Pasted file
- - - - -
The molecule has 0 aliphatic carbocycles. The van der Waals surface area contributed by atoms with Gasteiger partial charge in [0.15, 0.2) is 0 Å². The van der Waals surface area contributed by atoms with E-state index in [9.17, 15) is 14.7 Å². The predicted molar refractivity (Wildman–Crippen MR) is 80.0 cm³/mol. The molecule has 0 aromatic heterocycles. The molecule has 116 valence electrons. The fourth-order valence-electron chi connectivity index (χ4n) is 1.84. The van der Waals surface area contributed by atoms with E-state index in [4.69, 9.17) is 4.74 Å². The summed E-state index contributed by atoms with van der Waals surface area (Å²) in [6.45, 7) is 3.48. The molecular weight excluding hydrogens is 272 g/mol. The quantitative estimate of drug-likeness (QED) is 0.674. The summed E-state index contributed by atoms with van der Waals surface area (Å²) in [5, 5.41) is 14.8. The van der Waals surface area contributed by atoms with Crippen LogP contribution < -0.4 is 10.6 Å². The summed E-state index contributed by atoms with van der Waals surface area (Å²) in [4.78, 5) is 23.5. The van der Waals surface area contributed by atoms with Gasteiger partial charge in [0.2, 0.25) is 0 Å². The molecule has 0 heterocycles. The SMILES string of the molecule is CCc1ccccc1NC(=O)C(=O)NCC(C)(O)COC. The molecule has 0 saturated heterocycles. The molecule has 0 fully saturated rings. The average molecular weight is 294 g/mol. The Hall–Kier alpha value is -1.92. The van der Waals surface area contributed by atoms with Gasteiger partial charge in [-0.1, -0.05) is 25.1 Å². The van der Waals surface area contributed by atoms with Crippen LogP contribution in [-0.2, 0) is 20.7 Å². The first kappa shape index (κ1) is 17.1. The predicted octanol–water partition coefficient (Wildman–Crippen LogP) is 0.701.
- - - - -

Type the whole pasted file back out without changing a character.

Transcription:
The molecule has 0 aliphatic carbocycles. The van der Waals surface area contributed by atoms with Gasteiger partial charge in [0.15, 0.2) is 0 Å². The van der Waals surface area contributed by atoms with E-state index in [9.17, 15) is 14.7 Å². The predicted molar refractivity (Wildman–Crippen MR) is 80.0 cm³/mol. The molecule has 0 aromatic heterocycles. The molecule has 116 valence electrons. The fourth-order valence-electron chi connectivity index (χ4n) is 1.84. The van der Waals surface area contributed by atoms with E-state index in [4.69, 9.17) is 4.74 Å². The summed E-state index contributed by atoms with van der Waals surface area (Å²) in [6.45, 7) is 3.48. The molecular weight excluding hydrogens is 272 g/mol. The quantitative estimate of drug-likeness (QED) is 0.674. The summed E-state index contributed by atoms with van der Waals surface area (Å²) in [5, 5.41) is 14.8. The van der Waals surface area contributed by atoms with Crippen LogP contribution < -0.4 is 10.6 Å². The summed E-state index contributed by atoms with van der Waals surface area (Å²) in [4.78, 5) is 23.5. The van der Waals surface area contributed by atoms with Gasteiger partial charge in [0.2, 0.25) is 0 Å². The molecule has 0 heterocycles. The SMILES string of the molecule is CCc1ccccc1NC(=O)C(=O)NCC(C)(O)COC. The molecule has 0 saturated heterocycles. The molecule has 0 fully saturated rings. The average molecular weight is 294 g/mol. The Hall–Kier alpha value is -1.92. The van der Waals surface area contributed by atoms with Gasteiger partial charge in [-0.1, -0.05) is 25.1 Å². The van der Waals surface area contributed by atoms with Crippen LogP contribution in [-0.2, 0) is 20.7 Å². The first kappa shape index (κ1) is 17.1. The predicted octanol–water partition coefficient (Wildman–Crippen LogP) is 0.701.